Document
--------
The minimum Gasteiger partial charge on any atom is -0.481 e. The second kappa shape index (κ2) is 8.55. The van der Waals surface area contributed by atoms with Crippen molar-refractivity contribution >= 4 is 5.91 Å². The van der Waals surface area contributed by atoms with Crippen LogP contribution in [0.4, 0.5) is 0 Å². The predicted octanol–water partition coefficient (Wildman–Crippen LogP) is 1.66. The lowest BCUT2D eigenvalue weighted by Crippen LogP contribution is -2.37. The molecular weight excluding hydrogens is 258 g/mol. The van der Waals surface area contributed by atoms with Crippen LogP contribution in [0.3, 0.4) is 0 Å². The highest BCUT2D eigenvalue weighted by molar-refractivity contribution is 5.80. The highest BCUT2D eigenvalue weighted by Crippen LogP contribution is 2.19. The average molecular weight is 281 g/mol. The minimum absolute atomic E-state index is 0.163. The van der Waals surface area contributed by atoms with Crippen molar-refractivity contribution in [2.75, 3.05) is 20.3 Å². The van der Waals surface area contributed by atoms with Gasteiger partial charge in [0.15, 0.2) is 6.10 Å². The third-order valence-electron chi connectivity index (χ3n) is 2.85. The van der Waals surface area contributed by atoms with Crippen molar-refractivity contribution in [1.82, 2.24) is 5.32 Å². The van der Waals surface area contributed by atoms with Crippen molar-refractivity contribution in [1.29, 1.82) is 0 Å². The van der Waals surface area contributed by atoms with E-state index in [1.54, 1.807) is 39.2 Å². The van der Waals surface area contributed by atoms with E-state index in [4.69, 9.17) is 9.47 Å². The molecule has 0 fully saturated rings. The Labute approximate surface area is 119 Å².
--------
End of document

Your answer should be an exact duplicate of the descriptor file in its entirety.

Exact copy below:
The minimum Gasteiger partial charge on any atom is -0.481 e. The second kappa shape index (κ2) is 8.55. The van der Waals surface area contributed by atoms with Crippen molar-refractivity contribution >= 4 is 5.91 Å². The van der Waals surface area contributed by atoms with Crippen LogP contribution in [0.4, 0.5) is 0 Å². The predicted octanol–water partition coefficient (Wildman–Crippen LogP) is 1.66. The lowest BCUT2D eigenvalue weighted by Crippen LogP contribution is -2.37. The molecular weight excluding hydrogens is 258 g/mol. The van der Waals surface area contributed by atoms with Crippen LogP contribution in [0.3, 0.4) is 0 Å². The highest BCUT2D eigenvalue weighted by molar-refractivity contribution is 5.80. The highest BCUT2D eigenvalue weighted by Crippen LogP contribution is 2.19. The average molecular weight is 281 g/mol. The minimum absolute atomic E-state index is 0.163. The van der Waals surface area contributed by atoms with Crippen molar-refractivity contribution in [2.75, 3.05) is 20.3 Å². The van der Waals surface area contributed by atoms with Gasteiger partial charge in [0.15, 0.2) is 6.10 Å². The third-order valence-electron chi connectivity index (χ3n) is 2.85. The van der Waals surface area contributed by atoms with Crippen molar-refractivity contribution in [1.82, 2.24) is 5.32 Å². The van der Waals surface area contributed by atoms with Crippen molar-refractivity contribution in [1.29, 1.82) is 0 Å². The van der Waals surface area contributed by atoms with E-state index in [1.54, 1.807) is 39.2 Å². The van der Waals surface area contributed by atoms with E-state index in [4.69, 9.17) is 9.47 Å². The molecule has 0 fully saturated rings. The Labute approximate surface area is 119 Å².